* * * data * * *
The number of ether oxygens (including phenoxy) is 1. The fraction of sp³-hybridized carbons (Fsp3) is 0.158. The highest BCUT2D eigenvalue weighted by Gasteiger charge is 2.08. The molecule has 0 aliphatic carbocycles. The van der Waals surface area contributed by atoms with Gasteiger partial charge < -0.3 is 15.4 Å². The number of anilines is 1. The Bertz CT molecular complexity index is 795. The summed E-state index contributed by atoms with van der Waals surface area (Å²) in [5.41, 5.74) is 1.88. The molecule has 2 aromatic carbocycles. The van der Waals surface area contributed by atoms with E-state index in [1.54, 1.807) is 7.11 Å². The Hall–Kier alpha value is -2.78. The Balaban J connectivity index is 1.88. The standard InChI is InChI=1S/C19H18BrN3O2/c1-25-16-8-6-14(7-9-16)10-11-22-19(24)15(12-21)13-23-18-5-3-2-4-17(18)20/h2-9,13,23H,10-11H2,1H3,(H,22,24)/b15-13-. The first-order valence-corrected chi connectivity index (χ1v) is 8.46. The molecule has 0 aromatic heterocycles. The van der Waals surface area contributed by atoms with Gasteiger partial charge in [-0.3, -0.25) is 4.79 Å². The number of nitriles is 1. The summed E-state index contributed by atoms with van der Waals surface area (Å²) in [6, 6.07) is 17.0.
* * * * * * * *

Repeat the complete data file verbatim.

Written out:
The number of ether oxygens (including phenoxy) is 1. The fraction of sp³-hybridized carbons (Fsp3) is 0.158. The highest BCUT2D eigenvalue weighted by Gasteiger charge is 2.08. The molecule has 0 aliphatic carbocycles. The van der Waals surface area contributed by atoms with Gasteiger partial charge < -0.3 is 15.4 Å². The number of anilines is 1. The Bertz CT molecular complexity index is 795. The summed E-state index contributed by atoms with van der Waals surface area (Å²) in [5.41, 5.74) is 1.88. The molecule has 2 aromatic carbocycles. The van der Waals surface area contributed by atoms with E-state index in [1.54, 1.807) is 7.11 Å². The Hall–Kier alpha value is -2.78. The Balaban J connectivity index is 1.88. The standard InChI is InChI=1S/C19H18BrN3O2/c1-25-16-8-6-14(7-9-16)10-11-22-19(24)15(12-21)13-23-18-5-3-2-4-17(18)20/h2-9,13,23H,10-11H2,1H3,(H,22,24)/b15-13-. The first-order valence-corrected chi connectivity index (χ1v) is 8.46. The molecule has 0 aromatic heterocycles. The van der Waals surface area contributed by atoms with Gasteiger partial charge in [-0.3, -0.25) is 4.79 Å². The number of nitriles is 1. The summed E-state index contributed by atoms with van der Waals surface area (Å²) in [6, 6.07) is 17.0.